The Earth’s rotation has slowed down


After accelerating in 2020, the Earth’s rotation has gradually slowed. But scientists say we may still need a “negative leap second” in the next decade.

On average, each Earth day contains 86,400 seconds. But the Earth’s rotation is not perfect; it is constantly changing slightly, depending on the motion of the core, oceans, and atmosphere. Universal Coordinated Time (UTC), the official international method of measuring time, is based on atomic clocks, which measure time by the movement of electrons in atoms cooled to absolute zero. Atomic clocks are accurate and unchanging.

Therefore, when the rotation of the Earth and the atomic clock do not exactly coincide, something happens. When astronomical time, based on the Earth’s rotation, deviates from UTC by more than 0.4 seconds, UTC is corrected as a “leap second.” Sometimes leap seconds are added, as happened on New Year’s Eve 2016, when a second was added at 23 hours, 59 minutes and 59 seconds on December 31. According to the National Institute of Standards and Technology (NIST), scientists have added a leap second on average every 18 months since 1972.

When seconds are subtracted, it is called a negative leap second. There have never been negative leap seconds in international timekeeping, but in 2020 there was a possibility that they might be needed. The Earth’s rotation accelerated that year, breaking the previous record for shortest day, set in 2005, by 28 times. The shortest day in 2020 came on July 19, when the planet completed its rotation 1.4602 milliseconds faster than the average of 86,400 seconds.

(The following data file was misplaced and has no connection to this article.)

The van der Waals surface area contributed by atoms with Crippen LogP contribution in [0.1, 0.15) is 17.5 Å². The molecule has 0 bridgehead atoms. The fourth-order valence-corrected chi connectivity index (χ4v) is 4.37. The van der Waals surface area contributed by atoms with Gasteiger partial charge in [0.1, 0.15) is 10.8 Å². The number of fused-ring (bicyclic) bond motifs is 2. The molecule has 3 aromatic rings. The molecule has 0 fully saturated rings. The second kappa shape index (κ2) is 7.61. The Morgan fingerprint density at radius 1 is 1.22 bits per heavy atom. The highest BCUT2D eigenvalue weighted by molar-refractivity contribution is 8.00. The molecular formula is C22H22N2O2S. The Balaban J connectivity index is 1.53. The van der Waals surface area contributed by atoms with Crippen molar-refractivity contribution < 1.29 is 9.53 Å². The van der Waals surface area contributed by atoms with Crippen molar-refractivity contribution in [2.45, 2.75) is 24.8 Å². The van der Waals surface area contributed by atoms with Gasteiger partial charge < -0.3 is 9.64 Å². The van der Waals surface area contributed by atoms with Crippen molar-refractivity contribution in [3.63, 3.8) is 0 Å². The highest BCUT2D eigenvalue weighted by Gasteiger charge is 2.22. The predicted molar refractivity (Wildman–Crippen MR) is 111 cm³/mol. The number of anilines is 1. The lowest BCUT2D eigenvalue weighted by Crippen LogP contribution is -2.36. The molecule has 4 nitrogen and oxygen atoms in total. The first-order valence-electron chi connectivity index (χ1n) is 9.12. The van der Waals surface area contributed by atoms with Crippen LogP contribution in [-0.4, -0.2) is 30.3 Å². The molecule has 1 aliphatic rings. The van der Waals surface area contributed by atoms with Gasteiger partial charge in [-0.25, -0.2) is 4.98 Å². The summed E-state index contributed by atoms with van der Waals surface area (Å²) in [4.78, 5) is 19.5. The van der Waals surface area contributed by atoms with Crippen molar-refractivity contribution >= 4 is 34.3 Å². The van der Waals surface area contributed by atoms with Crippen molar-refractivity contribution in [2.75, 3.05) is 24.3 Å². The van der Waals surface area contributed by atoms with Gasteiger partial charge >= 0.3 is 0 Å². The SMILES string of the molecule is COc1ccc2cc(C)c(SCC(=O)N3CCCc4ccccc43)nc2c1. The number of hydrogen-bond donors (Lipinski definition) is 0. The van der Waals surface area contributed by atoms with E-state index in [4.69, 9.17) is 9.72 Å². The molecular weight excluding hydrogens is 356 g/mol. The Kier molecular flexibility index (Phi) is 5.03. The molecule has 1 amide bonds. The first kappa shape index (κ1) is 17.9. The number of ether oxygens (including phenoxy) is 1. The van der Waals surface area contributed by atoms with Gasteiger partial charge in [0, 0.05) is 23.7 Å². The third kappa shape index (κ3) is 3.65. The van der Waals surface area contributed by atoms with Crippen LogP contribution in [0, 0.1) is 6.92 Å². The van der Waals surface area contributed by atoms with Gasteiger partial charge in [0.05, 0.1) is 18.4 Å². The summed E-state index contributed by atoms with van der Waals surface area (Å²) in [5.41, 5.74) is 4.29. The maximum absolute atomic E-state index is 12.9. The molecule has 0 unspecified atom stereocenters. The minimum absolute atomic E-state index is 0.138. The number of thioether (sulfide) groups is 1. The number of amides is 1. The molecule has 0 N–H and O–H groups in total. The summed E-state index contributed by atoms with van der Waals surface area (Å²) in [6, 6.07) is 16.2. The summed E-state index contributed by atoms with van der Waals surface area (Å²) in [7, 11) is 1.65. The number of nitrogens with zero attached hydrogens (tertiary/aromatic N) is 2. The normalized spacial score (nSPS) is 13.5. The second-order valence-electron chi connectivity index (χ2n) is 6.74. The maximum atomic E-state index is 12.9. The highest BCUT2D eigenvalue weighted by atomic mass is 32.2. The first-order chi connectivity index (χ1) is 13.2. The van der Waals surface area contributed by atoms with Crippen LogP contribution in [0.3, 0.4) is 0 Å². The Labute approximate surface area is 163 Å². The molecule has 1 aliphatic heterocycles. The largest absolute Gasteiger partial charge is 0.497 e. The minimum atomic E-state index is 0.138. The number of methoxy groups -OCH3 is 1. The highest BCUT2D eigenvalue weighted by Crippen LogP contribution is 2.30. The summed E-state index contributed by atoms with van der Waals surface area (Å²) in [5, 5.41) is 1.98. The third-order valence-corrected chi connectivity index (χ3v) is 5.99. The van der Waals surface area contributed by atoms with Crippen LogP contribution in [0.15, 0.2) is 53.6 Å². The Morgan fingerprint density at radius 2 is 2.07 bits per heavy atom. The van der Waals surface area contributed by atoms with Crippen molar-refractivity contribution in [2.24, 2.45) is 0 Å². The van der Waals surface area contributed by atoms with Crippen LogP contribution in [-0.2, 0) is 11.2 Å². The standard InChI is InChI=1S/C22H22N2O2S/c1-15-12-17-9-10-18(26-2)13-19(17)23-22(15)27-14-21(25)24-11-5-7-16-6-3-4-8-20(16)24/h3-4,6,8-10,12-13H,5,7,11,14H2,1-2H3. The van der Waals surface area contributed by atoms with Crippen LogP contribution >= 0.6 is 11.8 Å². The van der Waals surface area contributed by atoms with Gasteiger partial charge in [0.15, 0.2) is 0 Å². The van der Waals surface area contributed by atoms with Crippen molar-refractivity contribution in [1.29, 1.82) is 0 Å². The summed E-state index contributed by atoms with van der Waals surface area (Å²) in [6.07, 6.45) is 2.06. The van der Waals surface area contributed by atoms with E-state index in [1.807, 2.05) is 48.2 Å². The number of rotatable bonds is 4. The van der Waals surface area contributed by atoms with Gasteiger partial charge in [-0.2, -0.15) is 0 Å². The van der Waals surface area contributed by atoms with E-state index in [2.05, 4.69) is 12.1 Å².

Now, according to Time and Date, Earth’s rotation has slowed. The first half of 2021 was still fast: the average day was 0.39 milliseconds less than in 2020. But from July 1 to September 30, the days lengthened by an average of 0.05 milliseconds more than in 2020.

This means that the Earth is no longer accelerating its rotation. But it is still spinning faster than average. Based on the current rate of rotation, a negative leap second might be needed in about 10 years. The final decision rests with the International Earth Rotation and Reference Systems Service (IERS) in Paris.

Of course, the planet may have other plans. It is quite possible that the Earth’s rotation will slow down again, and perhaps the next few years will require adding a second rather than subtracting a second. Predicting this is impossible: Scientists aren’t sure exactly what causes long-term changes in Earth’s rotation.

“We’ve been trying to internally model the situation for the next two years or more,” says Nick Stamatakos, one of the U.S. Naval Observatory’s representatives on the IERS Steering Board. “But we’re having trouble forecasting more than six months or one year ahead.”

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